Wolverine

New Legislation Aims to Restore Wolverine Populations in Colorado Rocky Mountains

DENVER, COLORADO – In a landmark move for wildlife conservation, Colorado Parks and Wildlife (CPW), alongside a bipartisan group of legislators, announced on March 5, 2024, plans to reintroduce the North American wolverine to the state’s wilderness. This ambitious project marks a significant step in restoring Colorado’s native species diversity, emphasizing the state’s commitment to ecological preservation and scientific wildlife management.

The wolverine, known for its resilience and preference for high-altitude habitats, once roamed freely across Colorado’s rugged landscapes. However, due to unregulated hunting and poisoning in the early 1900s, the species was extirpated from the state. Efforts to bring back the wolverine follow the successful reintroduction of the Canada lynx, showcasing CPW’s dedication to revitalizing Colorado’s natural heritage.

Under the proposed legislation, SB24-171, the reintroduction process hinges on a special designation by the U.S. Fish and Wildlife Service. The North American wolverine must be classified as a “nonessential experimental population” under the Endangered Species Act before any reintroduction efforts commence. This classification aims to provide the necessary legal and management flexibility to ensure the initiative’s success.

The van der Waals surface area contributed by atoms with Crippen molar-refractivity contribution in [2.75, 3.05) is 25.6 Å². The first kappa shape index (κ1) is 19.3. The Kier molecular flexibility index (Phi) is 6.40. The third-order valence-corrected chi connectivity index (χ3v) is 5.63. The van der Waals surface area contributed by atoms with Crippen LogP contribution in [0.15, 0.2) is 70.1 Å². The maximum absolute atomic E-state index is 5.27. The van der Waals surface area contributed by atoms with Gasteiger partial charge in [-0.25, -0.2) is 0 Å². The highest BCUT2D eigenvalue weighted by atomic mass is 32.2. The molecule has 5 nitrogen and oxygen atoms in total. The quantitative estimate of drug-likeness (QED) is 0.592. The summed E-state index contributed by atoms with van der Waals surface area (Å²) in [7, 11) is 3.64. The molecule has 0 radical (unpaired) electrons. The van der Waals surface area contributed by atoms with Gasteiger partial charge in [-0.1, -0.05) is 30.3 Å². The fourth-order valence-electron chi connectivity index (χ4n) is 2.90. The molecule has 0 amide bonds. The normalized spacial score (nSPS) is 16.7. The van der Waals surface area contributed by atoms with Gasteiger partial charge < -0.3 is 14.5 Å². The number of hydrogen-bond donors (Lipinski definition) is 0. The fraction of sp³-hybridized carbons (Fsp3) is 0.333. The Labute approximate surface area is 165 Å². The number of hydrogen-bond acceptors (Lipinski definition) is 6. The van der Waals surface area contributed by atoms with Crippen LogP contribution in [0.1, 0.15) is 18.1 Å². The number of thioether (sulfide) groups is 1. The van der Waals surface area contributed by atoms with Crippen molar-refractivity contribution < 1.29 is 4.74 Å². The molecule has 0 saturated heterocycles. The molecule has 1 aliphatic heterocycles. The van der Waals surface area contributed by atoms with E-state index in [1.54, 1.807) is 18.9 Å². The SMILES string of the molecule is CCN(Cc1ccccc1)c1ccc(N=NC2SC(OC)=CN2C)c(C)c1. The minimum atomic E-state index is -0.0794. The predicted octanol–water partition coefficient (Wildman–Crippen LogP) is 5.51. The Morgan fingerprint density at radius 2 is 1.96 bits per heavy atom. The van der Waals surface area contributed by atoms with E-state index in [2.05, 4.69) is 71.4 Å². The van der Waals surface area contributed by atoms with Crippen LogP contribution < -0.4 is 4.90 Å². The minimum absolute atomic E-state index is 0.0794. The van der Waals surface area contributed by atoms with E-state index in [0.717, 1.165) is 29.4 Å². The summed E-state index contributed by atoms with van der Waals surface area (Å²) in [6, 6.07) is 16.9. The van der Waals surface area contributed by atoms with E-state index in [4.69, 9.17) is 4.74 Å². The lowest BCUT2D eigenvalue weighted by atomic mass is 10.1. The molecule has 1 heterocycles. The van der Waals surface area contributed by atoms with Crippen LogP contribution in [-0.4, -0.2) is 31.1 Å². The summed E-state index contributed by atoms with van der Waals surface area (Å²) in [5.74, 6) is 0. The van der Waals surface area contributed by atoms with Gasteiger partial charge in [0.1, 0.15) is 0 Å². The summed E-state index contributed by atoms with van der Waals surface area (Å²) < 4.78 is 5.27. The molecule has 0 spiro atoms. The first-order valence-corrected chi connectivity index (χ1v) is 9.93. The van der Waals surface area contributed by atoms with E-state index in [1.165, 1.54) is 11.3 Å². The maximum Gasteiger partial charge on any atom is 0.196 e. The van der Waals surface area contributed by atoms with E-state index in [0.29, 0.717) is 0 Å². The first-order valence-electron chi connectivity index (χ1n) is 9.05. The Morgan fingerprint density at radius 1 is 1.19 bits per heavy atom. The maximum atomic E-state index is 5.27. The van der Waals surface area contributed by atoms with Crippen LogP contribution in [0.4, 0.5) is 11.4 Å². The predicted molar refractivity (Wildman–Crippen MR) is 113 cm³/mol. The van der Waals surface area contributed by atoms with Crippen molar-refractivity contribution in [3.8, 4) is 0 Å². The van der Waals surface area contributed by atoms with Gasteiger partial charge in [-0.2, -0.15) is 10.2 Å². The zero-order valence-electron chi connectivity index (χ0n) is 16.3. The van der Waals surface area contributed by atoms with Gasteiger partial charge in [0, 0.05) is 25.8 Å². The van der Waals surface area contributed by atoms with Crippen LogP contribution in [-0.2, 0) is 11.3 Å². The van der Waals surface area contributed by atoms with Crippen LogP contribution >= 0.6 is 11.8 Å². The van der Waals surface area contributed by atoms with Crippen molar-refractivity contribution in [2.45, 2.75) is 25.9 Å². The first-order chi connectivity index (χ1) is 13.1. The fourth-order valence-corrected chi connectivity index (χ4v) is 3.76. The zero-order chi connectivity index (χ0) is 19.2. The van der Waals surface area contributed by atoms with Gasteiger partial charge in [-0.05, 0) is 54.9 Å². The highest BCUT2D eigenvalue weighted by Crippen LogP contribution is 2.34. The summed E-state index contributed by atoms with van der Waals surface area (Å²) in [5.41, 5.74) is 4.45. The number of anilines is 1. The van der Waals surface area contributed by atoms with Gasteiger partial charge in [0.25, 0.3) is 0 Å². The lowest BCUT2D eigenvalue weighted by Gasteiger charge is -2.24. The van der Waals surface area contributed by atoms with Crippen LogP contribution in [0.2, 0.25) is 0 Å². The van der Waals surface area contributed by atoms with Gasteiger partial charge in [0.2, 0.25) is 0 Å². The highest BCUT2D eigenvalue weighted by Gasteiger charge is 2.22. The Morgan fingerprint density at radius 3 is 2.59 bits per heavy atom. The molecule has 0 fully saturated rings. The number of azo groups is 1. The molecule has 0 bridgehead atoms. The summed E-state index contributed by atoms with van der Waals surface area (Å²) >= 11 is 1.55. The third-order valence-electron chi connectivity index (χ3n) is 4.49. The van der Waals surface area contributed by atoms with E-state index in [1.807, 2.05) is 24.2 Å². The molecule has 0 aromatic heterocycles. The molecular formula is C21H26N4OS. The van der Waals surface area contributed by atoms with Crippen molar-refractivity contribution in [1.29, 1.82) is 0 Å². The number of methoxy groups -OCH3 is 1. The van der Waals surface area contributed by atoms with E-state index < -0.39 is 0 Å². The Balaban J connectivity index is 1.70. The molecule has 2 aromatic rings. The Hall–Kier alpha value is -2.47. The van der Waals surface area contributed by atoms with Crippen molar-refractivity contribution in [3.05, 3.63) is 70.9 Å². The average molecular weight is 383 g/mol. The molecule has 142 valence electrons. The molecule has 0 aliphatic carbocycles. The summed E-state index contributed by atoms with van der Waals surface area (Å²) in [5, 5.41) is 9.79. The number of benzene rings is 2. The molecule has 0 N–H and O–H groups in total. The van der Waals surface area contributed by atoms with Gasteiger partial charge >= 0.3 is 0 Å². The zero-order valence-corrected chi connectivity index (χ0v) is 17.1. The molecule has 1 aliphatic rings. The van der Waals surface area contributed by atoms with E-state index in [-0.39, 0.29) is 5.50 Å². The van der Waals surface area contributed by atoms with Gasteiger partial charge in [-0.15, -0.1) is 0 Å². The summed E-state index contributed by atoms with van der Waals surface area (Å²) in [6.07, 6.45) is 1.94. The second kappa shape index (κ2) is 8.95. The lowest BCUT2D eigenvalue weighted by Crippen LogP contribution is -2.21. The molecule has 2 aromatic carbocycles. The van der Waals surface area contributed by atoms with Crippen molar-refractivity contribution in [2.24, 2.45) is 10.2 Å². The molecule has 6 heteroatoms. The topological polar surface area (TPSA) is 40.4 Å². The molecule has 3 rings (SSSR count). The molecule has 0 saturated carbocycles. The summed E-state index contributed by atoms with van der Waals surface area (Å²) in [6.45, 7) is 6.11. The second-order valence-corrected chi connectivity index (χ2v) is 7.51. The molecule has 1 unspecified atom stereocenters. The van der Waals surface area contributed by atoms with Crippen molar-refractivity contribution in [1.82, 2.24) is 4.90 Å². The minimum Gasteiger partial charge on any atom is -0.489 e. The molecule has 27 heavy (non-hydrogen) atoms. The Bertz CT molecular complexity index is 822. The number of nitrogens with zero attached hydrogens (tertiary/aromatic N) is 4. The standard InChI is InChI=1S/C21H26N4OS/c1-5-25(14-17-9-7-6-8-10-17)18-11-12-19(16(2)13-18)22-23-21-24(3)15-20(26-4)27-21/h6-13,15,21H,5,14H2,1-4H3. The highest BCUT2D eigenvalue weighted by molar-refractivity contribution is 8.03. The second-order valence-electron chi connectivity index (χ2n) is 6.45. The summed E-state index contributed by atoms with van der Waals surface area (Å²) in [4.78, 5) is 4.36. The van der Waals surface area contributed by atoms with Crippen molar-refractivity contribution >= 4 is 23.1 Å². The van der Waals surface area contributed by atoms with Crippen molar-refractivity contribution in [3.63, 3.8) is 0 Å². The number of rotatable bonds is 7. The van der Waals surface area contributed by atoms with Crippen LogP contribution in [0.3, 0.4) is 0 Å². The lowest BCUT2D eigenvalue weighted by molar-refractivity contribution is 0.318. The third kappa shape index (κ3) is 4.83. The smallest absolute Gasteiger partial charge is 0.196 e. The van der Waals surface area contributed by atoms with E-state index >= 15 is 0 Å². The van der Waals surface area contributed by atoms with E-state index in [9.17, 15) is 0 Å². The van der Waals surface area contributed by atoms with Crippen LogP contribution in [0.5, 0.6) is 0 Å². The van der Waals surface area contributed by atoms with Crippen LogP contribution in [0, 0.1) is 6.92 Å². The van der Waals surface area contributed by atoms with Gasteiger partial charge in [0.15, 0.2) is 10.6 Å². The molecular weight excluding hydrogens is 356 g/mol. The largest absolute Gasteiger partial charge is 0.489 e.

CPW Director Jeff Davis expressed optimism about the project, stating, “Colorado has some of the best remaining unoccupied wolverine habitat in the lower 48 states. This legislation puts us on the right path toward a successful reintroduction effort.” Legislators, including House Sponsor Representative Barbara McLachlan and Senators Perry Will and Dylan Roberts, echoed this sentiment, highlighting the importance of preserving wildlife diversity and addressing the challenges posed by climate change.

The legislation outlines several critical steps for the reintroduction, including cooperation with federal land management agencies, compensation for livestock losses, and detailed reporting on the wolverine population’s progress. Importantly, the initiative will be funded by the Species Conservation Trust Fund, with a proposed budget of $750,000, emphasizing that no hunting or fishing license revenue will be used for the project.

Colorado’s high-elevation, snowy habitats are crucial for the wolverine’s survival, offering a refuge as climate change threatens its traditional environments. CPW biologists estimate the state could support a population of 100-180 wolverines, potentially increasing the species’ numbers in the Western U.S. by over 20%.

Readers who wish to support this groundbreaking legislation can take action by contacting their local representatives, participating in public comment sessions, and spreading awareness about the importance of biodiversity and species conservation. Together, we can ensure the successful return of the wolverine to Colorado’s wilderness, enhancing our state’s ecological diversity and resilience.

Alex Derr, Founder of The Next Summit

Alex Derr is an Eagle Scout, climber, and environmental policy expert located in Denver, Colorado. He created The Next Summit to help others stay safe exploring the mountains and advocate to preserve the peaks for the future. Follow him on Linkedin or Twitter or click here to contact him.

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Hi, I'm Alex!

In 2018, I watched in disbelief as dozens of people hiked into a storm on Longs Peak, unaware of the extreme danger. Soon after, I started The Next Summit to educate and empower the public to safely and responsibly explore America's mountains.

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